Bears

Bears can change course by playing not to lose

Bears can change course by playing not to lose

“Playing not to lose” is usually a precise recipe for the very thing it is intended to stave off – losing. In the Bears’ case, however, it may in fact be the only way the Bears can turn a slipping season around.

Not becoming conservative; being careful.

Consider: The Chicago offense under Brian Hoyer amassed 522 yards, with Hoyer becoming the first quarterback in franchise history to post three straight games of 300 passing yards, all with zero interceptions. And yet the point totals stay stubbornly low – 23 at Indianapolis – with the 522 ranking as the fifth-highest in team history, yet the only one of the top five with fewer than 47 points scored.

The biggest reason for the Bears’ arrested scoring development lies in the mirror.

In the first half alone at Indianapolis, the Bears committed five penalties and fumbled twice. Touchdown situations were knocked backwards into field goals, and not all of those were made. For the game, the offense was tagged with seven penalties on snaps within the Colts’ end of the field.

The core of the game plan for next Sunday vs. the Jacksonville Jaguars then becomes, first, the avoidance of pain and self-destruction.

“Nobody is going to just go out and beat a team by 21 just on paper and have it happen on the field,” said guard Kyle Long. “So you’ve got to go out and minimize your mistakes and find ways not to lose.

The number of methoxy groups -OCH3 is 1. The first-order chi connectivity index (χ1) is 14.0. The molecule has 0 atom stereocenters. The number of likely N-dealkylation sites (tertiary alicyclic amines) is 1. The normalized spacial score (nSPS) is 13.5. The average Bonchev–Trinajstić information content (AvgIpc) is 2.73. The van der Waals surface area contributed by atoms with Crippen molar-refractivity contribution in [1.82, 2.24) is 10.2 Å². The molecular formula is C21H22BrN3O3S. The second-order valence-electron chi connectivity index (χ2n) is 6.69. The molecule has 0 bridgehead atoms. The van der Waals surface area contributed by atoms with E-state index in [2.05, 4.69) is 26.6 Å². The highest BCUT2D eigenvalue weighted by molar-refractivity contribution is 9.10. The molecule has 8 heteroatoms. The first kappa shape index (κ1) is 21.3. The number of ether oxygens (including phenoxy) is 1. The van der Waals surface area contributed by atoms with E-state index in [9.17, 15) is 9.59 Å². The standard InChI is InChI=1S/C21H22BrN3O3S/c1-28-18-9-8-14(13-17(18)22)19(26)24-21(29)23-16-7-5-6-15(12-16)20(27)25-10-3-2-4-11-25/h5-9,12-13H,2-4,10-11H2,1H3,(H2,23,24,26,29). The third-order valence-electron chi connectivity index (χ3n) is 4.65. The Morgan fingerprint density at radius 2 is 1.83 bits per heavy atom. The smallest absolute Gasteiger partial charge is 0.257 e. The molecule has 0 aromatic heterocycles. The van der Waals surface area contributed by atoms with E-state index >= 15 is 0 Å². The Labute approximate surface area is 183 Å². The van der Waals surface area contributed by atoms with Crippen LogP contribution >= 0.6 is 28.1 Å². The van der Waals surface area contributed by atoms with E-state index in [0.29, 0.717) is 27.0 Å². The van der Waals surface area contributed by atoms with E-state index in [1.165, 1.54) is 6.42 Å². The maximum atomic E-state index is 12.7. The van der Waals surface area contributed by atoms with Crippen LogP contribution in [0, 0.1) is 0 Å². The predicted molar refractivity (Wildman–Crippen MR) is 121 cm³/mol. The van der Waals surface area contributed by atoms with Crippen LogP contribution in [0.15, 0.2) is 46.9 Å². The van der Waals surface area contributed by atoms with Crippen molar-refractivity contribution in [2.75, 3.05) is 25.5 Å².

“Essentially you don’t want to play not to lose, you want to play to win. But in order to win you have to limit the things that make you lose and that’s what we’re trying to do.”

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The concern is that the self-destruction is coming from so many players. In last Sunday’s first half, four different offensive players drew penalties (tight end Logan Paulsen had two) and two others put the football on the turf. In the second, Hoyer contributed a delay of game and the offensive line committed holding at the Indianapolis 25 on the final drive, turning a third-and-5 into third-and-15, which the Bears failed to convert.

“There’s different things,” said offensive coordinator Dowell Loggains. “When you have seven penalties inside the 40-yard line – it wasn’t one play that defined you. It’s those seven to eight plays in a game that you don’t know which one is going to be the difference.”

And those seven to eight plays that define a team. The Bears could have won the game had Hoyer read the Indianapolis coverage and gone to Alshon Jeffery rather than Cameron Meredith. But that play did not cost the Bears the game; seven penalties inside the Colts’ 40-yard line and three fumbles did that.

Applying the descriptor “game manager” to a quarterback is damning with faint praise. It is a quarterback who doesn’t turn the football over and takes the percentage play, operating on the time-honored bromide that “you never go broke taking a profit.”

But it is inaccurately used to categorize the quarterback as someone not really possessed of the talents to win games, only to not lose them. The job is all about risk-reward and that has been a hallmark of Hoyer’s play, with the yardage taking care of itself as long as right decisions are made play by play.

“They’re all calculated,” Hoyer said. “It’s something that as the game goes on, you’re contemplating, you’re thinking about that.”

Roquan Smith helps shear a sheep at Bears community event

Roquan Smith helps shear a sheep at Bears community event

Roquan Smith has more sheared sheep than tackles on his stat sheet as a pro football player.

Smith and several other Bears rookies participated in a hands-on community event at Lambs Farm in Libertyville, Illinois on Monday where he assisted farm staff with the sheep's grooming. Smith said it was a first for him despite growing up around animals.